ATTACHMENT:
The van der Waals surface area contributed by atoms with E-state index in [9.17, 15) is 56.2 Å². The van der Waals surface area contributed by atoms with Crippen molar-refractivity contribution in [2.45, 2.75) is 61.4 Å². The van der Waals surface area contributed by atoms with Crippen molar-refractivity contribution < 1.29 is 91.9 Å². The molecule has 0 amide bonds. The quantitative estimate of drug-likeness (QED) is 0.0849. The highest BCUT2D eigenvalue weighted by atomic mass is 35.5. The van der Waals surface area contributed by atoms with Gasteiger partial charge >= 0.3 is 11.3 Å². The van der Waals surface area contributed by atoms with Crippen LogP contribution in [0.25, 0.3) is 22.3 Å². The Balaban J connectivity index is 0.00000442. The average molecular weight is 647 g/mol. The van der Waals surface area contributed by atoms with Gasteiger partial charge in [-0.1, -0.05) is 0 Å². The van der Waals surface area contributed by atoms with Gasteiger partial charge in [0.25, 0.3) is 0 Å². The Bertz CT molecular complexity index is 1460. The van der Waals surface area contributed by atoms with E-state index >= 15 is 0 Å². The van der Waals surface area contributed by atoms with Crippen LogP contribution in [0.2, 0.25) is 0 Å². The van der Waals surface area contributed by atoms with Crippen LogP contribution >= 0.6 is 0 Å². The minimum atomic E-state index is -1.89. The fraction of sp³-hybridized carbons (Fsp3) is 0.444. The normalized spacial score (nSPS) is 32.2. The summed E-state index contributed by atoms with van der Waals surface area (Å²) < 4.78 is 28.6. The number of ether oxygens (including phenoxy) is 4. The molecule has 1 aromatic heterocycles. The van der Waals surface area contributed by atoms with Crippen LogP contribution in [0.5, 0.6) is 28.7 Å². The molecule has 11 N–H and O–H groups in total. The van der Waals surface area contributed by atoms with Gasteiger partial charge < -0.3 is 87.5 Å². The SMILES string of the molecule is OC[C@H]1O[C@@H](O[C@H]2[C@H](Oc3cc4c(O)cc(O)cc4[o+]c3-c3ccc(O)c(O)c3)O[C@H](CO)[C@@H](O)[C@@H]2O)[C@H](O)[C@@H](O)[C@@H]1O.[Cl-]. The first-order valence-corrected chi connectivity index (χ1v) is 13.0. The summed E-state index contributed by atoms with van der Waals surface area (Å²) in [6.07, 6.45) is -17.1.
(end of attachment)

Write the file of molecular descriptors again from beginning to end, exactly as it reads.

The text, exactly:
The van der Waals surface area contributed by atoms with E-state index in [9.17, 15) is 56.2 Å². The van der Waals surface area contributed by atoms with Crippen molar-refractivity contribution in [2.45, 2.75) is 61.4 Å². The van der Waals surface area contributed by atoms with Crippen molar-refractivity contribution < 1.29 is 91.9 Å². The molecule has 0 amide bonds. The quantitative estimate of drug-likeness (QED) is 0.0849. The highest BCUT2D eigenvalue weighted by atomic mass is 35.5. The van der Waals surface area contributed by atoms with Gasteiger partial charge >= 0.3 is 11.3 Å². The van der Waals surface area contributed by atoms with Crippen LogP contribution in [0.25, 0.3) is 22.3 Å². The Balaban J connectivity index is 0.00000442. The average molecular weight is 647 g/mol. The van der Waals surface area contributed by atoms with Gasteiger partial charge in [-0.1, -0.05) is 0 Å². The van der Waals surface area contributed by atoms with Gasteiger partial charge in [0.25, 0.3) is 0 Å². The Bertz CT molecular complexity index is 1460. The van der Waals surface area contributed by atoms with E-state index >= 15 is 0 Å². The van der Waals surface area contributed by atoms with Crippen LogP contribution in [0.2, 0.25) is 0 Å². The van der Waals surface area contributed by atoms with Crippen LogP contribution >= 0.6 is 0 Å². The minimum atomic E-state index is -1.89. The fraction of sp³-hybridized carbons (Fsp3) is 0.444. The normalized spacial score (nSPS) is 32.2. The summed E-state index contributed by atoms with van der Waals surface area (Å²) < 4.78 is 28.6. The number of ether oxygens (including phenoxy) is 4. The molecule has 1 aromatic heterocycles. The van der Waals surface area contributed by atoms with Crippen LogP contribution in [0.5, 0.6) is 28.7 Å². The molecule has 11 N–H and O–H groups in total. The van der Waals surface area contributed by atoms with Gasteiger partial charge < -0.3 is 87.5 Å². The SMILES string of the molecule is OC[C@H]1O[C@@H](O[C@H]2[C@H](Oc3cc4c(O)cc(O)cc4[o+]c3-c3ccc(O)c(O)c3)O[C@H](CO)[C@@H](O)[C@@H]2O)[C@H](O)[C@@H](O)[C@@H]1O.[Cl-]. The first-order valence-corrected chi connectivity index (χ1v) is 13.0. The summed E-state index contributed by atoms with van der Waals surface area (Å²) in [6.07, 6.45) is -17.1.